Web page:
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Connect 4? Make that 7

Posted by: , Posted on: - Categories: Acute, Community care, Mental health, Primary care, Secondary care, Social care
Jane Rintoul 2014
Jane Rintoul, Head of Connecting and Engagement, Department of Health

A few months ago, two of our Connecting partners came along to one of our DG updates and spoke about their experiences of being part of the Connecting programme. One of the issues raised was that Connecting is usually arranged with one specific organisation. Taking this on board, Una set me the challenge of arranging a Connecting experience that focused more on a potential patient/client group or pathway across a geographical area. Luckily, a colleague from North Essex Partnership University NHS Foundation Trust (NEP) offered to help with this challenge and bring organisations together in the Mid Essex area.

Organisations have already come together in Essex on something called the ‘100 days challenge’ – this is when big problems are tackled and broken down into specific achievable objectives. The approach allows local organisations to work together to redesign the micro structure of their local system. It combines the longer term strategic plans with literally one hundred days to make change happen. The work in Mid Essex, across agencies, focuses on preventing hospital admissions in the elderly frail group.

NEP organised for this group to come together so we could discuss how we might design and offer a system wide connecting experience for DH staff. Not all partners could commit to the programme, but we had a healthy and enthusiastic number including; NEP, Provide, Age UK Essex, Mid Essex Hospital trust, Whitley House Surgery, Farleigh Hospice, and Essex Cares, a Local Authority Trading Company.

The programme took a fair bit of pulling together but thanks to the colleagues in all the organisations we got there in the end. Three connectors (Gareth Arthur, Paul Richardson and Kendall Gilmore – my guinea pigs!) set out at the beginning of this week to connect with the seven agencies, focusing mainly on the needs of the elderly frail and people living with dementia. The programme included visits to the memory assessment clinic and inpatient services in the mental health services, a hospice, time with a GP, time spent out with the community nursing services and the reablement service, Age UK and finally the acute hospital where they looked at both preventing admissions and supporting discharges. At the end of the four days, we all gathered together to discuss the merits of this type of Connecting experience.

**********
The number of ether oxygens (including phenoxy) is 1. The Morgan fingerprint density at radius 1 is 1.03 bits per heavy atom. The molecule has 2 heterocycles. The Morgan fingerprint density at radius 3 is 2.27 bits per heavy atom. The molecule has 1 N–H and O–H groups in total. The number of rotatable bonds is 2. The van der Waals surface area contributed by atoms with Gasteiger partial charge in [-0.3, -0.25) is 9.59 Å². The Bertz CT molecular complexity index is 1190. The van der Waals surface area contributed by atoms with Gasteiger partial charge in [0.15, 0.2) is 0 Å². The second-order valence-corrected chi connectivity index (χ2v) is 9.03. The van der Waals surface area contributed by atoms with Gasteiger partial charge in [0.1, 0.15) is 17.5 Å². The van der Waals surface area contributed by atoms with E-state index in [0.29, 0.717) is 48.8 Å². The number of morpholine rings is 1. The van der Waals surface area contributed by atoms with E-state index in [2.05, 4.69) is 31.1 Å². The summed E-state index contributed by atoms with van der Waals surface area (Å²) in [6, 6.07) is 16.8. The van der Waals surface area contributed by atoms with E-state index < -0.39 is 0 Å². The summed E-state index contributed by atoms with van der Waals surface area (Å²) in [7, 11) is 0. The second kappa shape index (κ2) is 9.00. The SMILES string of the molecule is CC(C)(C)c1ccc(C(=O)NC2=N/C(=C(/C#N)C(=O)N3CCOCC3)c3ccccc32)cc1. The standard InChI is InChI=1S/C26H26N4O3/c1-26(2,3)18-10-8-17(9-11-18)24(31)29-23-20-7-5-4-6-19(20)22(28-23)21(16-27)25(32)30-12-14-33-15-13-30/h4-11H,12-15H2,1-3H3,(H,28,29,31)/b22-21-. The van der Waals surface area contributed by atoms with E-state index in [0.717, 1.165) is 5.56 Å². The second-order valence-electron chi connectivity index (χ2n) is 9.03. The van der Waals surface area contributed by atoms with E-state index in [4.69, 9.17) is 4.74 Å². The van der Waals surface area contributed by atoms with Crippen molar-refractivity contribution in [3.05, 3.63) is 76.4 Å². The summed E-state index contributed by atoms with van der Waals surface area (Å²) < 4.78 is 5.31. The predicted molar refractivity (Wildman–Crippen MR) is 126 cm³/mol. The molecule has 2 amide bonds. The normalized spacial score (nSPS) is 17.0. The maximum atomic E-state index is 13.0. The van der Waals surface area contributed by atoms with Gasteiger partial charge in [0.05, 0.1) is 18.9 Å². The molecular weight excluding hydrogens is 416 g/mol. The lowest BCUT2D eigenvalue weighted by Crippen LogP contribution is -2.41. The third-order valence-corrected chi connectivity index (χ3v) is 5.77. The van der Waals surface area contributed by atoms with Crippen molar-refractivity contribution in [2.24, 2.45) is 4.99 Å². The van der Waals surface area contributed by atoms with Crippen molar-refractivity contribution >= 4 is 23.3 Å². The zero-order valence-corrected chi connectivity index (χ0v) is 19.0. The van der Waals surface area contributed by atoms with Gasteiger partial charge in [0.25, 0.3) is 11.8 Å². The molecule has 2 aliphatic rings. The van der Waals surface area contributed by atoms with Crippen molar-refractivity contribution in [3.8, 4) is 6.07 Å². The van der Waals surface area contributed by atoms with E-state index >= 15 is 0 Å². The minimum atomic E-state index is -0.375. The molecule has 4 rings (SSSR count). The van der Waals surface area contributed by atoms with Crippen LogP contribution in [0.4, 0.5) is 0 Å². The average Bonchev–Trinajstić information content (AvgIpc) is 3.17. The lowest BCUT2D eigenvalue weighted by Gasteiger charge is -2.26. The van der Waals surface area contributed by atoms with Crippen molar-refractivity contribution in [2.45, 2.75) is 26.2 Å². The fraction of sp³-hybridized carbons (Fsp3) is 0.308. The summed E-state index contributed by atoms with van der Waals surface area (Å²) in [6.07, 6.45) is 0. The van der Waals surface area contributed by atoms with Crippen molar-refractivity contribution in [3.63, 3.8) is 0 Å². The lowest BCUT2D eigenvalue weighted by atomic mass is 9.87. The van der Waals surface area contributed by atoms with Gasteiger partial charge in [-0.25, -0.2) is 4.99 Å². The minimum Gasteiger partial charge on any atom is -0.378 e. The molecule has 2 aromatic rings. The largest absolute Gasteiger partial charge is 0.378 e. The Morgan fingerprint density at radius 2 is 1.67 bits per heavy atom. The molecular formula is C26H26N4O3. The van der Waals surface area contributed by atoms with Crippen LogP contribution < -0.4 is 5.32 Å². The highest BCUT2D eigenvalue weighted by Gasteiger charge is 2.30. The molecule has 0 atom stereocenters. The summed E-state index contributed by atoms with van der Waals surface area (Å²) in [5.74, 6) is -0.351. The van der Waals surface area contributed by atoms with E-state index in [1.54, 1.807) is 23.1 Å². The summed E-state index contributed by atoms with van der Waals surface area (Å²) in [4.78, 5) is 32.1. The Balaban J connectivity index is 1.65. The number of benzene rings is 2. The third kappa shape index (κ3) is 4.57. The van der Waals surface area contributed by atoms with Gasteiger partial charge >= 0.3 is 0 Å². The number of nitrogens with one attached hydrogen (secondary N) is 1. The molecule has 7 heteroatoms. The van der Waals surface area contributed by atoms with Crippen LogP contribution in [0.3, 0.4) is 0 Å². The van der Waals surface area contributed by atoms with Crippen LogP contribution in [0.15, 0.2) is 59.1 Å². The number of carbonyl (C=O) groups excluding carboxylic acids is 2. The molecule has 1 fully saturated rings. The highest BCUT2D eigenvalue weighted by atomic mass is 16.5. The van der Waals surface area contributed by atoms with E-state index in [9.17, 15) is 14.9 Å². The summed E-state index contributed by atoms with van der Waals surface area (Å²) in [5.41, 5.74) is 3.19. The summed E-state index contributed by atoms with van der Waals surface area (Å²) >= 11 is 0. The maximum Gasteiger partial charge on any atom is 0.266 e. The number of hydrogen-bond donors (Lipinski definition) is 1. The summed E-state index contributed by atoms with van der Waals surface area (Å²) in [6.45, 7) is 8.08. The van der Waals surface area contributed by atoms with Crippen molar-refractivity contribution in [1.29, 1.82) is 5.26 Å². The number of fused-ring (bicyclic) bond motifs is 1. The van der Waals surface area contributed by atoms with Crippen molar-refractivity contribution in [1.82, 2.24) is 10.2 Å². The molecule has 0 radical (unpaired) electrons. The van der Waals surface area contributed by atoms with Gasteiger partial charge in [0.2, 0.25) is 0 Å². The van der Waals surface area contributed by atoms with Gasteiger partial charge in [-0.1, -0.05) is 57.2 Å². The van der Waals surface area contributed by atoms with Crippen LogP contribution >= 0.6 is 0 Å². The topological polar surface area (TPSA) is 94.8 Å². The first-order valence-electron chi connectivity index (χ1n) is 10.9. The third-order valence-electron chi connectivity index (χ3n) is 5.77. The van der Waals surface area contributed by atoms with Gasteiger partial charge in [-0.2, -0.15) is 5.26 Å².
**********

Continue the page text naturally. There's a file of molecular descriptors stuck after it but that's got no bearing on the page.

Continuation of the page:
Everyone agreed they found it useful, and more in-depth than Connecting with just a single organisation. It gave them a clearer insight into how people enter and exit the system, a key observation and learning being that there was no clear pathway or journey; everyone’s needs and social situation is different, and entry points dependent on a wide range of factors.

Some key learnings they came away with included:

  • Systems and processes often get in the way of information sharing, and both staff and patients, service users and carers are fed up repeating themselves.
  • Staff feel they could be more efficient, effective and give better care if they could retrieve patient information quicker.
  • All the agencies wanted to avoid silo mentalities or blaming others for lack of service, and all wanted to take a more holistic view of the patient and family.
  • Some patients and carers appeared to receive services from many, some from few.

All our connectors were able to discuss some of their policy specifics, felt they had a deeper understanding of both the individual services and also, importantly, how the system works as a whole and where it sometimes struggles. They also felt they had a broader insight into the needs of this particular group of patients and will be returning to explore some of the policy issues further. We will also be back – and elsewhere – exploring more system wide connecting opportunities.

Thank you to all who made it happen.

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